The Lost Pleiad

1874–1875Randolph RogersAmerican, 1825–1892white marble on base of dark, veined marble50 1/2 in. × 25 1/2 in. × 36 in. (128.27 cm × 64.77 cm × 91.44 cm)

Bequest of Mrs. Galen C. Moses


Randolph Rogers opened his studio in Rome in 1851 and from there gained acclaim among a wealthy and growing American clientele at home and abroad. The Lost Pleiad is Rogers’s last work of ideal sculpture and regarded as his final masterpiece. It is based on a myth preserved in the Fasti, a poem by the ancient Roman poet Ovid, which describes the origins of holidays marked on the Roman calendar. In the Fasti, Ovid describes how the Merope (the “lost Pleiad”) loses her place among her six sister stars in the constellation after marrying a mortal, a common trope in ancient myth. Rogers’s depiction captures Merope searching for her celestial home, indicated by the clouds gathering at her feet, and reveals the sculptor at the height of his talents. 

Ovid records the legend of the lost Pleiad thus: 

“When the night has passed, and the sky has just begun to blush, and dew-besprinkled birds are twittering plaintively, and the wayfarer, who all night long has waked, lays down his half-burnt torch, and the swain goes forth to his accustomed toil, the Pleiads will commence to lighten the burden that rests on their father’s shoulders; seven are they usually called, but six they usually are; whether it be that six of the sisters were embraced by gods (for they say that Sterope lay with Mars, Alcyone and fair Celaeno with Neptune, and Maia, Electra, and Taygete with Jupiter); the seventh, Merope, was married to a mortal man, to Sisyphus, and she repents of it, and from shame at the deed she alone of the sisters hides herself.”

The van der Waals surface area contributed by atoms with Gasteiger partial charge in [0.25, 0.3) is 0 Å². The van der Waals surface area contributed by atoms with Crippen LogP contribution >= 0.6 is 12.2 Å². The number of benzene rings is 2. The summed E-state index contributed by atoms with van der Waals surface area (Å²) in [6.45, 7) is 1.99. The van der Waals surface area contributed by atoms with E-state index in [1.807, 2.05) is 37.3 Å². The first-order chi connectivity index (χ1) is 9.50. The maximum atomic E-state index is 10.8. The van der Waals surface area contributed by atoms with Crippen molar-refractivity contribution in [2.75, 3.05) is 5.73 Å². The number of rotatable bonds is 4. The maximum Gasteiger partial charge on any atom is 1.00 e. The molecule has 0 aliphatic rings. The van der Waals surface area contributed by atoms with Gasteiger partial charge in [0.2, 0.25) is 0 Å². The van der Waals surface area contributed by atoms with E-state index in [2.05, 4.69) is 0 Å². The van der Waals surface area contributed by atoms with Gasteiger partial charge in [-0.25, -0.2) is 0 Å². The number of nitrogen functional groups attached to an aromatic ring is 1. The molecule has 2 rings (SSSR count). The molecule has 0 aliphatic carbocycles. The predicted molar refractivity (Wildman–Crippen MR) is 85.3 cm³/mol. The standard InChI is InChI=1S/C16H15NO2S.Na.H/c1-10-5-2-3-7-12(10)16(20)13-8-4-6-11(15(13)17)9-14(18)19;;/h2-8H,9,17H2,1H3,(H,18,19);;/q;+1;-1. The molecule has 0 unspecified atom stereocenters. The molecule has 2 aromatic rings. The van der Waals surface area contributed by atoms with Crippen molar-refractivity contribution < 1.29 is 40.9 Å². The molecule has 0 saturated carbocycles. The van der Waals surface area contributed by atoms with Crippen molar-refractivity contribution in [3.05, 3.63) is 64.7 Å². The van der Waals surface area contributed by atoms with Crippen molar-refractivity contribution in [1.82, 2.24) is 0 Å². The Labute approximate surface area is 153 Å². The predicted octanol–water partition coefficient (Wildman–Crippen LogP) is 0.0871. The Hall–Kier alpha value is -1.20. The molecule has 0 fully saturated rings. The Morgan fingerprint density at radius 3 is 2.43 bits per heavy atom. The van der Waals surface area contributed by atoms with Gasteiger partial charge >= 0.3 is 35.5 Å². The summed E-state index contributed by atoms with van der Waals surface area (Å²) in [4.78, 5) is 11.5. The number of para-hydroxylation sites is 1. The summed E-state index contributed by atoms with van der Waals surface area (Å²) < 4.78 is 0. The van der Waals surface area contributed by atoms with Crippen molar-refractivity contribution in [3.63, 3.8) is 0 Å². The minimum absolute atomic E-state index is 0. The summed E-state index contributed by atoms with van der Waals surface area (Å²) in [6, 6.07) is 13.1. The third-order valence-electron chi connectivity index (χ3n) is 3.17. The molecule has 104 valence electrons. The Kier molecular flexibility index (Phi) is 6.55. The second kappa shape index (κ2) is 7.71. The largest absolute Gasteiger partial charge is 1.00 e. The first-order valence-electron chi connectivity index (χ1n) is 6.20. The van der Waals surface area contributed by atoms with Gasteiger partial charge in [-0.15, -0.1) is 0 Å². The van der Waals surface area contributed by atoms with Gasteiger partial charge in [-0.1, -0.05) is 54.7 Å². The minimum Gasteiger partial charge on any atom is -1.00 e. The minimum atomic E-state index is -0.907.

Like many of Rogers’s works, The Lost Pleiad was wildly popular and demand for copies was high. Following the modeling and completion of the original sculpture in 1874–1875, more than one hundred copies were requested, revealing growing American taste during the early Gilded Age for neoclassical sculptures and home furnishings. 

Rogers first found success with his sculpture of Nydia, the Blind Flower Girl of Pompeii (1853–1854), which was based on a central and tragic figure from the popular novel The Last Days of Pompeii (1834) by the British author Edward Bulwer-Lytton. The novel was a bestseller in America and remained a touchstone when Rogers carved his Nydia. This explains the immediate success of the figure, which was reproduced over seventy times. His fame would bring him major commissions for public monuments across the US which, to greater or lesser extent, draw on motifs, poses, and tropes developed in ancient sculpture. Surrounded by Roman ruins and ancient sculptures, Rogers’s practice of embedding echoes of the past in his art is in line with that of other earlier and contemporary American sculptors working in Rome, such as Crawford, Hiram Power, and Harriet Hosmer.

—Sean P. Burrus